Republican lawmakers need to be willing to risk their political careers to win support for a balanced-budget amendment, a top conservative senator said Monday.
In a fundraising message to supporters, Sen. Jim DeMint (R-S.C.) pressured Republicans to join him in making a vote on raising the nation's debt ceiling conditional on passage of a GOP-backed balanced-budget amendment released last week.
DeMint's message reveals the lengths he is willing to go in order to drum up support for the amendment, drafted by a group of veteran and freshman GOP senators.
The balanced-budget amendment came amid a stormy debate on Capitol Hill over a litany of fiscal issues, such as a proposal to fund the government through this year, a 2012 budget and a vote to raise the debt celing.
The amendment, which has the backing of the entire Senate GOP conference, would cap spending at 18 percent of gross domestic product and permit the balanced-budget requirement to be waived in case of a declared war, if a majority in both chambers approve.
"If we're willing to draw a line in the sand and refuse to increase the debt limit unless the House and Senate pass the new Balanced Budget Amendment, we can win a major victory for the American people and begin the process of stopping the massive spending, takeovers and debt that are destroying our country," DeMint wrote.
DeMint has already said he would support a filibuster of the debt ceiling vote.
But passing a balanced-budget amendment could be difficult — the approval of 67 senators is needed to ratify it, meaning that 20 Democratic senators would need to support it if all Republicans vote in favor.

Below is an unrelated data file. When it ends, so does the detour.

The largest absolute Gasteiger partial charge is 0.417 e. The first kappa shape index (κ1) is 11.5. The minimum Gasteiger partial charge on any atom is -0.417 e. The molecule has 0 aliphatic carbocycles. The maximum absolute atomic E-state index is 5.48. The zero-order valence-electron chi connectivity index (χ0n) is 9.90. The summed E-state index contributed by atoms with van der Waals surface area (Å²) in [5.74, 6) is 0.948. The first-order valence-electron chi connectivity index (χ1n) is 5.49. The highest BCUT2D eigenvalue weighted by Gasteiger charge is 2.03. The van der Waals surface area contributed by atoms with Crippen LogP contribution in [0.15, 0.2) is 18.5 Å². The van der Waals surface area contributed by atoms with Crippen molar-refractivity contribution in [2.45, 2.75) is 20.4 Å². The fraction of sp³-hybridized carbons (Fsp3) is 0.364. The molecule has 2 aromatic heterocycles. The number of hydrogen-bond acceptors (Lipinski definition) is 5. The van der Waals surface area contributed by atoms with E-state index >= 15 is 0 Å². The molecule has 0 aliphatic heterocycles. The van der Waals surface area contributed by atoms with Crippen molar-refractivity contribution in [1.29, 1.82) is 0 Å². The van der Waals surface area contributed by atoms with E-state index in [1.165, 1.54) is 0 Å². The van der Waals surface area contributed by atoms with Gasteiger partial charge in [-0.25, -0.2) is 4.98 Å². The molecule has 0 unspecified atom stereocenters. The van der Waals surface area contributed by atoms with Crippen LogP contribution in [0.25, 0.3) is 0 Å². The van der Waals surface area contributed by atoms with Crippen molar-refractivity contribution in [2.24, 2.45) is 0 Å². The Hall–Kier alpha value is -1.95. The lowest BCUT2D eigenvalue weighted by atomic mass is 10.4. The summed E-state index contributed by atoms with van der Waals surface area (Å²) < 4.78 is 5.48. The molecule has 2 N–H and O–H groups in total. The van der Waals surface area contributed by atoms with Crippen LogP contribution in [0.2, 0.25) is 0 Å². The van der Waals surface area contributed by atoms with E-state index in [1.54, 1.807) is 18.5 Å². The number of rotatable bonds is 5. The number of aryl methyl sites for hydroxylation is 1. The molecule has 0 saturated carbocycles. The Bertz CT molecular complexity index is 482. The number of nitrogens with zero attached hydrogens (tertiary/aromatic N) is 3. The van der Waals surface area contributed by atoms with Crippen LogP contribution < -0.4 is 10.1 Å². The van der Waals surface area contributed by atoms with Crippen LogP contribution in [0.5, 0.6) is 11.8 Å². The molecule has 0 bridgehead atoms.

DeMint countered that he could make the debt ceiling vote, which needs the approval of 60 senators, equally if not more difficult.
"Democrat Leader Harry Reid [Nev.] will have to find 60 votes to increase the debt limit," wrote the South Carolinian. "There are 53 Democrats in the Senate today but at least eight of them know that voting with Reid will guarantee their defeat in the 2012 elections. That means Reid will have to find up to 15 Republicans to raise the debt limit."
Reid spokesman Jon Summers called DeMint's position irresponsible.
"It's irresponsible to advocate that the United States of America default on its debt," he said in an email. "Not only do we have an obligation to pay our bills, the world economy cannot afford the consequences of the U.S. defaulting on its debt because of partisan political posturing. He is clearly not following the advice of Speaker Boehner, who told Republican House members that they are going to have to 'deal with it as adults.' "
-- This article was updated at 4:27 p.m.